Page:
by December 3, 2000 0 comments

For ages now, the PC has been more a matter of performance
than style. A colorless, shapeless box that nevertheless changed the world!
While there were attempts to give a more unique styling to the PC, all retained
the PC’s boxy look and did not really catch the fancy of users till the iMac
came along and proved that style can sell.

With nothing much to differentiate between competing brands,
the success of the iMac acted as a clarion call to other PC vendors to evolve
more stylish machines.

Even then, it took the big names quite some time to come up
with workable alternatives to the all-pervasive beige box. In this piece, we
will see how changes in technologies are bringing about these changes, and what
changes are in turn being wrought to the basic philosophy of the PC in the

First, the philosophy bit.

The original PC, as designed by IBM, followed an open
architecture. That is, the design allowed for others to improve the basic
functionality of the machine by adding their own components and peripherals. It
is this that led to the boxy look of the PC. After all, the PC had to
accommodate add-on cards (ISA, EISA, and later PCI cards) that were plugged in
on the motherboard. Anyone who has opened up a PC will have noticed that if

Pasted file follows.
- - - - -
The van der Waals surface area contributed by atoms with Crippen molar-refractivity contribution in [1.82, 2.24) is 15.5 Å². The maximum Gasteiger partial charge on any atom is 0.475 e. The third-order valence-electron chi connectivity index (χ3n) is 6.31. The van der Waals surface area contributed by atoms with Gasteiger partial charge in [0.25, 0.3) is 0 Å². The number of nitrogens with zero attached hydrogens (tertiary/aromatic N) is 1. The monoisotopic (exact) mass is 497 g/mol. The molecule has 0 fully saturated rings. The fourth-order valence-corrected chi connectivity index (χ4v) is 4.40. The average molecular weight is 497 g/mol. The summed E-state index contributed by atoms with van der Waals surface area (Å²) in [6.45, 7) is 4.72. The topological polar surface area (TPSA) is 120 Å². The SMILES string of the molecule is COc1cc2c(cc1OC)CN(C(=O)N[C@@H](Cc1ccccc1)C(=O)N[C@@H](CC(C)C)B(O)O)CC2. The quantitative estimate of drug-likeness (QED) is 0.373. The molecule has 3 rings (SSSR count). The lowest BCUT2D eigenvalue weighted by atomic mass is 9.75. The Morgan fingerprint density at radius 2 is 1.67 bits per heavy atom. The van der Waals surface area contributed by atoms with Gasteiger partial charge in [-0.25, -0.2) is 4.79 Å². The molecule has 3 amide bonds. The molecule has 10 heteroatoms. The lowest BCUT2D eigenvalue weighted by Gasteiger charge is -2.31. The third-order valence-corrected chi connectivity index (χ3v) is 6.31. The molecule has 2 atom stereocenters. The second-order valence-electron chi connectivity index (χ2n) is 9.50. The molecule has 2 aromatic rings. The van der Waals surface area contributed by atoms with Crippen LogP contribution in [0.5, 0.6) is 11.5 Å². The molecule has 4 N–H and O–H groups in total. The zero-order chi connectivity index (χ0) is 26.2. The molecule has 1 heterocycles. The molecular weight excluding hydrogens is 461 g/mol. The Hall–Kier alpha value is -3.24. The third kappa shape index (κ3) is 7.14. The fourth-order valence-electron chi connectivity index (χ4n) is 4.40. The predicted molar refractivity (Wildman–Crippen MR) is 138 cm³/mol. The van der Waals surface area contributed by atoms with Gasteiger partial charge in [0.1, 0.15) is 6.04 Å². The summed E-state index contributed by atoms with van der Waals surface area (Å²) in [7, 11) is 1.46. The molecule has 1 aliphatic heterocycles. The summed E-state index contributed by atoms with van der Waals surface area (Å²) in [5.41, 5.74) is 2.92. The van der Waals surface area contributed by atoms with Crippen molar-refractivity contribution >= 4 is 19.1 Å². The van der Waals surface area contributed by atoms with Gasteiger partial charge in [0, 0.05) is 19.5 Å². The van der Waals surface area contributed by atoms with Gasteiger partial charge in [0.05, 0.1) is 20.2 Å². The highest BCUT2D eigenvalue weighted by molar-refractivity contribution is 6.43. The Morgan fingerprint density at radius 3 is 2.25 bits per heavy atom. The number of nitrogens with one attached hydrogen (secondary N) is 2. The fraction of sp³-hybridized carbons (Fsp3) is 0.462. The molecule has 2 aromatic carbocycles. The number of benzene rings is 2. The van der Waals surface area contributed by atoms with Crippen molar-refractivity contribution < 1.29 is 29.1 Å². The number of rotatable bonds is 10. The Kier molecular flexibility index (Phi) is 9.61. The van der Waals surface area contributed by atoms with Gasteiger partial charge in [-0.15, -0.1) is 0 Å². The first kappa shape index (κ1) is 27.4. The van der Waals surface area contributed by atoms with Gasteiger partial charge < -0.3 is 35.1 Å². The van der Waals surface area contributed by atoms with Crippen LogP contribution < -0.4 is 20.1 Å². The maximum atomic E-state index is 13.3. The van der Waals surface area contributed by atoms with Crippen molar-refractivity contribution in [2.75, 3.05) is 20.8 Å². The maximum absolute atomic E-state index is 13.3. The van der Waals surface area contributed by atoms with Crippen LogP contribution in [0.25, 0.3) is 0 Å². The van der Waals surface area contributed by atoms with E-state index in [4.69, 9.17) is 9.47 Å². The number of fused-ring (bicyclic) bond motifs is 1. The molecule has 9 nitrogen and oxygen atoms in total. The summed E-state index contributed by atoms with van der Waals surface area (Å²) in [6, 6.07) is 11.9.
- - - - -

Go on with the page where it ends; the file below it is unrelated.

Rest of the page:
these expansion slots were eliminated (and a slimmer power supply used), the PC
could have become a lot slimmer.

Unfortunately, there was no way of eliminating the expansion
slots, because quite a bit of the functionality that users needed of PCs
(display, sound, network connectivity, etc) depended on these cards.

And there it stayed till the technology itself changed.

Earlier, the user base was small and manufacturers were not
sure whether users would want to have extra cards like SCSI cards. Today, the PC
has become a mass-market productivity tool, much like a TV or a calculator. And
there are enough people out there who will not put any additional hardware
inside the machine they buy.

Also, over the last couple of years, more and more of the
functionality provided by add-on cards have been built into the motherboard
itself. Sound, video, modems, networking… all of these are today built onto
the motherboard itself.

It is this combination of factors that Apple exploited to
create the iMac. Here was a machine that nobody could ever expand (but for RAM)
even if their lives depended on it. But it looked different. It looked classy.
And it sold millions.

It took some time for the rest of the industry to catch on.
It is the Intel 810 chipset that built acceptable video and sound onto the
motherboard in a large scale. Finally, everything that was required of a
full-fledged PC could be placed on the motherboard, and there was no need to
leave room for add-on cards.

Finally, the PC was ready for a less boxy, classier

Krishna Kumar

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